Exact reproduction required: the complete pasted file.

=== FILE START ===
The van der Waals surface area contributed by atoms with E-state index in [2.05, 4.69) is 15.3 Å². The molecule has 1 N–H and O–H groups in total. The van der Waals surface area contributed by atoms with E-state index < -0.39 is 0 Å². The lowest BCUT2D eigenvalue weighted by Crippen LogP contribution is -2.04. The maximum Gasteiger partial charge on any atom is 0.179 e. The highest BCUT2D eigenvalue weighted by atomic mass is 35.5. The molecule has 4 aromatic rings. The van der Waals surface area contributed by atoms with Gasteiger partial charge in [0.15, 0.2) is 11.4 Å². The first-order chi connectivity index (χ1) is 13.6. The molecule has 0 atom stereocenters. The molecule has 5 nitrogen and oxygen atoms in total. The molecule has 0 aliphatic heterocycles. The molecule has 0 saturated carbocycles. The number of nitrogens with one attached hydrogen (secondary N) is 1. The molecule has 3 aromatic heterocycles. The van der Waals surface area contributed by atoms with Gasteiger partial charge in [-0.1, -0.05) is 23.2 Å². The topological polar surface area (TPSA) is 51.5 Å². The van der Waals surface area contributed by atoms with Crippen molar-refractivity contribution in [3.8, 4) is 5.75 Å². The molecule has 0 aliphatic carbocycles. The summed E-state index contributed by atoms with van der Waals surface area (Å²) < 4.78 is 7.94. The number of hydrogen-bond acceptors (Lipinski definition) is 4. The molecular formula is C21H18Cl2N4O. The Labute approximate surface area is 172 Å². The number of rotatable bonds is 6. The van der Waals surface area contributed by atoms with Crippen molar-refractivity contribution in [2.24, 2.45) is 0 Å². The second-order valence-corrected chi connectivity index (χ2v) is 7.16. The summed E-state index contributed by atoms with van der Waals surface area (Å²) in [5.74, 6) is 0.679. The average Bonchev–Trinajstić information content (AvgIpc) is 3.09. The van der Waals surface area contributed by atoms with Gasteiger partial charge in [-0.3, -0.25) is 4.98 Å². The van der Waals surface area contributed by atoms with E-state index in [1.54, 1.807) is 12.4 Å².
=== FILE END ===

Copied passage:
The van der Waals surface area contributed by atoms with E-state index in [2.05, 4.69) is 15.3 Å². The molecule has 1 N–H and O–H groups in total. The van der Waals surface area contributed by atoms with E-state index < -0.39 is 0 Å². The lowest BCUT2D eigenvalue weighted by Crippen LogP contribution is -2.04. The maximum Gasteiger partial charge on any atom is 0.179 e. The highest BCUT2D eigenvalue weighted by atomic mass is 35.5. The molecule has 4 aromatic rings. The van der Waals surface area contributed by atoms with Gasteiger partial charge in [0.15, 0.2) is 11.4 Å². The first-order chi connectivity index (χ1) is 13.6. The molecule has 0 atom stereocenters. The molecule has 5 nitrogen and oxygen atoms in total. The molecule has 0 aliphatic heterocycles. The molecule has 0 saturated carbocycles. The number of nitrogens with one attached hydrogen (secondary N) is 1. The molecule has 3 aromatic heterocycles. The van der Waals surface area contributed by atoms with Gasteiger partial charge in [-0.1, -0.05) is 23.2 Å². The topological polar surface area (TPSA) is 51.5 Å². The van der Waals surface area contributed by atoms with Crippen molar-refractivity contribution in [3.8, 4) is 5.75 Å². The molecule has 0 aliphatic carbocycles. The summed E-state index contributed by atoms with van der Waals surface area (Å²) < 4.78 is 7.94. The number of hydrogen-bond acceptors (Lipinski definition) is 4. The molecular formula is C21H18Cl2N4O. The Labute approximate surface area is 172 Å². The number of rotatable bonds is 6. The van der Waals surface area contributed by atoms with Crippen molar-refractivity contribution in [2.24, 2.45) is 0 Å². The second-order valence-corrected chi connectivity index (χ2v) is 7.16. The summed E-state index contributed by atoms with van der Waals surface area (Å²) in [5.74, 6) is 0.679. The average Bonchev–Trinajstić information content (AvgIpc) is 3.09. The van der Waals surface area contributed by atoms with Gasteiger partial charge in [-0.3, -0.25) is 4.98 Å². The van der Waals surface area contributed by atoms with E-state index in [1.54, 1.807) is 12.4 Å².